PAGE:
I completed another month of Turkish lessons. I passed the two-day five-part test and can now continue on to the B level classes! Woo hoo. Whether I’ll actually do that remains to be seen. Instead of sticking around for the next course I took off just after my exam for a long weekend in Kapadokya (Cappadocia) with Ferda.
A few weeks ago I compared Vardzia in Georgia with Kapadokya. That comparison was giving way too much kudos to Vardzia. Vardzia is one underground city set in a pretty canyon. Kapadokya covers a large area which includes over 200 underground cities (perhaps 10 of which are open to tourists), hundreds of churches carved out of the rocks, and countless valleys full of sculpted rock pinnacles the likes of which I’ve only seen elsewhere in Utah.
Being December we kept an eye on the Kapadokya weather the week before leaving Antalya. In our four days in Kapadokya it went from short sleeve weather to snow.
It was perfect. On the two sunny warm days we went for a long walk and a horseback ride. The coldest, wettest day was the last — we visited an underground city where it’s always dry and 15°C! Ok, maybe not perfect: I would love to see Kapadokya with a good snow cover. If we had been able to stay one more day, we would have really lucked out. Heck, perfect would have been to stay another 10 days. There’s a lot to see and do.
We stayed in Göreme. Urgup would also be a fun place to stay with a rather different vibe than Göreme. We did some wine tasting one evening in Urgup. Göreme attracts a younger, more international crowd. Being young and international we fit right in. December’s not the high season so it’s not too crowded, but I counted 45 balloons in the sky on Sunday morning!
Kapadokya is not cheap. Turkey in general is not a cheap place to travel (think Mexico or Poland or Slovakia, and you’ll be in the ballpark), and Kapadokya is expensive for Turkey. A foreigner who has lived in Göreme for three years explained that “it rains money in Göreme.” Those balloon rides start at about 200tl — 10 customers in a balloon, 45 balloons; I was looking at 90,000 tl (US$50,000) that morning.
I actually visited Kapadokya once before, in 1998. When I mentioned that to the “money raining” person, they said, “wow, it must have been cheap then.” Well, sure, everything in Turkey costs 3-4 times more than it did 14 years ago. Göreme’s no surprise there.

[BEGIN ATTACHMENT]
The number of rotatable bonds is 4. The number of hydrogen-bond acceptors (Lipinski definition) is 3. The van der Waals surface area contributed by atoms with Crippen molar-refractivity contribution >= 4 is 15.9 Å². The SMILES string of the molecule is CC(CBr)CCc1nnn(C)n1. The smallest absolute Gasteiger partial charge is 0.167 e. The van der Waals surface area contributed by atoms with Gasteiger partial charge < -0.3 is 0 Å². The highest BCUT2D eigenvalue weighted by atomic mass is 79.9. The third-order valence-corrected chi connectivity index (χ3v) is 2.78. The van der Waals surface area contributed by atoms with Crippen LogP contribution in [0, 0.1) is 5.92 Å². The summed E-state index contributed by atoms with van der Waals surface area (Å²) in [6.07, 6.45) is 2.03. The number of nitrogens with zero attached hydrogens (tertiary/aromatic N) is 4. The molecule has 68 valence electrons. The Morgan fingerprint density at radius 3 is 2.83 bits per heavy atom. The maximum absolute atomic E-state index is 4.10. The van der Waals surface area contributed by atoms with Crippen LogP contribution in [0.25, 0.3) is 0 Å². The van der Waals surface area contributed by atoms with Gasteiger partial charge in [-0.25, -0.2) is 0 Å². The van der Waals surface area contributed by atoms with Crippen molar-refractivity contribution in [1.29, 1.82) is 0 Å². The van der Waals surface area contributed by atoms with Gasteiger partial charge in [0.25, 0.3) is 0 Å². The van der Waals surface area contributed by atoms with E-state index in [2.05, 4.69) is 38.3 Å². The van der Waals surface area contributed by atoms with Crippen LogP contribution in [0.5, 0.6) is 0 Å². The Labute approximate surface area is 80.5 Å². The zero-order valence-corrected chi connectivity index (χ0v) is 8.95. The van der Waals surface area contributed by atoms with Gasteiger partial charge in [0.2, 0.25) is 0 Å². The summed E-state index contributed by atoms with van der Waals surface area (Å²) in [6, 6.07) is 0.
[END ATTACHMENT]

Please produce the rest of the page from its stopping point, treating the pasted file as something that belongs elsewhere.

I am surprised by how little I remember of my first visit. One thing that came back to me while Ferda and I were walking through one of the many sculpted valleys is an encounter with an Italian woman 14 years ago. Once she learned I had visited similar geologic formations in Utah, she asked in hesitant English, “are the pinnacles in Utah also so … male?”
Uh, no, I don’t think so.
Continuing with the Utah comparisons, Kapadokya is not as colorful as Utah. The rocks are mostly white, perhaps light brown. There’s no red. We did have some fruit trees showing off their yellow leaves, and Ferda added some of her own color.
On the other hand there are quite a few days worth of hikes just walking distance from the hotels in Göreme. You won’t find that so easily in Moab. We set off the first day with no plan and no advice, just walking in the direction of interesting rock formations. We ended up finding carved churches, a slot canyon, and then came upon a balloon launching site.
For our horseback ride we joined a small group including the owner of our hotel and his new fiancée, Osman and Nurgül; a couple from Konya; and our half-crazy guide, Gökhan, who was celebrating his birthday in typical guide fashion. It was a great ride with a fun group through incredible scenery. It had been about ten years since I’d been on a horse. Two hours in the saddle feels like enough for another ten…
With so many underground cities open to tourists (and costly entrance fees unless you can finagle a Müzekart), how do you choose? Osman recommended Kaymaklı and off we went. Since I vaguely recall having visited Özkonak and Derinkuyu, I was happy with the recommendation. We entered with a bus full of Japanese, and I was afraid the place would be disappointingly crowded. Not the case. We usually had the tunnels and rooms to ourselves. After 30 minutes or so, we even went back to the entrance to get our own guide which was also fun.
Only a small fraction of the city (5%?) is open for visiting and only part of that is lit. At first Ferda was a bit scared to head off down those dark passages, but after an hour or so, she took off with the guide’s flashlight and it was all we could do to keep up. The guide said that she had taken him to some rooms that he had only visited 5 or 6 times before!
These underground cities were built to protect residents from marauding armies. The one we visited at Kaymaklı housed 5000 people at its most crowded. It was connected with a 9 km tunnel to Derinkuyu. Residents could barricade all the entrances and be self-sufficient (food, water, candles, fuel, air, waste disposal) underground for 2-3 months! Wow, that’s crazy. We emerged after a couple hours surprised to see it was still snowing and wandered around enjoying my first snowfall since February in İzmir.
The end of the long weekend came quickly. We took an overnight bus back to Antalya, and Ferda headed immediately to work. I’m busy planning my next adventure. In three days I leave Turkey and fly to Mexico City.